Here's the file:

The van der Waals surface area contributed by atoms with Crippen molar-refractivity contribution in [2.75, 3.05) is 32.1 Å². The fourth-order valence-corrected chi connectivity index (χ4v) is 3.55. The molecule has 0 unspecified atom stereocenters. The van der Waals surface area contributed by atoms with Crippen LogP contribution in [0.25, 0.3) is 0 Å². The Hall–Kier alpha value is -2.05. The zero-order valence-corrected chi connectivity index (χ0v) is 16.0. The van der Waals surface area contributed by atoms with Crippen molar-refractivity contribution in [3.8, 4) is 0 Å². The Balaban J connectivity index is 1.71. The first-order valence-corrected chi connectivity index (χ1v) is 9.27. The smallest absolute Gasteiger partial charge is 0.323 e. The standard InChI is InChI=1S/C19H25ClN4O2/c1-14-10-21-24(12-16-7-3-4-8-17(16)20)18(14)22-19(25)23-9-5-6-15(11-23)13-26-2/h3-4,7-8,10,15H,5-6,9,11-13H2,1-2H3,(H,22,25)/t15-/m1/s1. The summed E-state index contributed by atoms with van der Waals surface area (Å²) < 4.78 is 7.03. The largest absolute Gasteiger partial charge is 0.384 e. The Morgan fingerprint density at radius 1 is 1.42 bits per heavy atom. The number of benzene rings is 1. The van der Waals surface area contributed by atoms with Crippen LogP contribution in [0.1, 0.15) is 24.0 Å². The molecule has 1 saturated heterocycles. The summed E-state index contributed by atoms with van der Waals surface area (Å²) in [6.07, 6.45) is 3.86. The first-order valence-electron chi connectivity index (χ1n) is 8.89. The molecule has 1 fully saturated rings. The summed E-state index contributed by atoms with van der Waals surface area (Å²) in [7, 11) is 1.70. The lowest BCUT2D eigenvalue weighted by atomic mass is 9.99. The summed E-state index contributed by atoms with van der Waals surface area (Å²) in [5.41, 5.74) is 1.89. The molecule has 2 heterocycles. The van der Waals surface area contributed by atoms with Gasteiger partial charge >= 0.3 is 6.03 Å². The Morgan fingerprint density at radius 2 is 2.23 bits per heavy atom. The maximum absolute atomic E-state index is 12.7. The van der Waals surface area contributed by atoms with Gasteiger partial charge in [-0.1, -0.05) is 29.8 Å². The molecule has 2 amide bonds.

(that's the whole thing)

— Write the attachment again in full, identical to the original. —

The van der Waals surface area contributed by atoms with Crippen molar-refractivity contribution in [2.75, 3.05) is 32.1 Å². The fourth-order valence-corrected chi connectivity index (χ4v) is 3.55. The molecule has 0 unspecified atom stereocenters. The van der Waals surface area contributed by atoms with Crippen LogP contribution in [0.25, 0.3) is 0 Å². The Hall–Kier alpha value is -2.05. The zero-order valence-corrected chi connectivity index (χ0v) is 16.0. The van der Waals surface area contributed by atoms with Crippen molar-refractivity contribution in [3.8, 4) is 0 Å². The Balaban J connectivity index is 1.71. The first-order valence-corrected chi connectivity index (χ1v) is 9.27. The smallest absolute Gasteiger partial charge is 0.323 e. The standard InChI is InChI=1S/C19H25ClN4O2/c1-14-10-21-24(12-16-7-3-4-8-17(16)20)18(14)22-19(25)23-9-5-6-15(11-23)13-26-2/h3-4,7-8,10,15H,5-6,9,11-13H2,1-2H3,(H,22,25)/t15-/m1/s1. The summed E-state index contributed by atoms with van der Waals surface area (Å²) < 4.78 is 7.03. The largest absolute Gasteiger partial charge is 0.384 e. The Morgan fingerprint density at radius 1 is 1.42 bits per heavy atom. The number of benzene rings is 1. The van der Waals surface area contributed by atoms with Crippen LogP contribution in [0.1, 0.15) is 24.0 Å². The molecule has 1 saturated heterocycles. The summed E-state index contributed by atoms with van der Waals surface area (Å²) in [6.07, 6.45) is 3.86. The first-order valence-electron chi connectivity index (χ1n) is 8.89. The molecule has 1 fully saturated rings. The summed E-state index contributed by atoms with van der Waals surface area (Å²) in [7, 11) is 1.70. The lowest BCUT2D eigenvalue weighted by atomic mass is 9.99. The summed E-state index contributed by atoms with van der Waals surface area (Å²) in [5.41, 5.74) is 1.89. The molecule has 2 heterocycles. The van der Waals surface area contributed by atoms with Gasteiger partial charge >= 0.3 is 6.03 Å². The Morgan fingerprint density at radius 2 is 2.23 bits per heavy atom. The maximum absolute atomic E-state index is 12.7. The van der Waals surface area contributed by atoms with Gasteiger partial charge in [-0.1, -0.05) is 29.8 Å². The molecule has 2 amide bonds.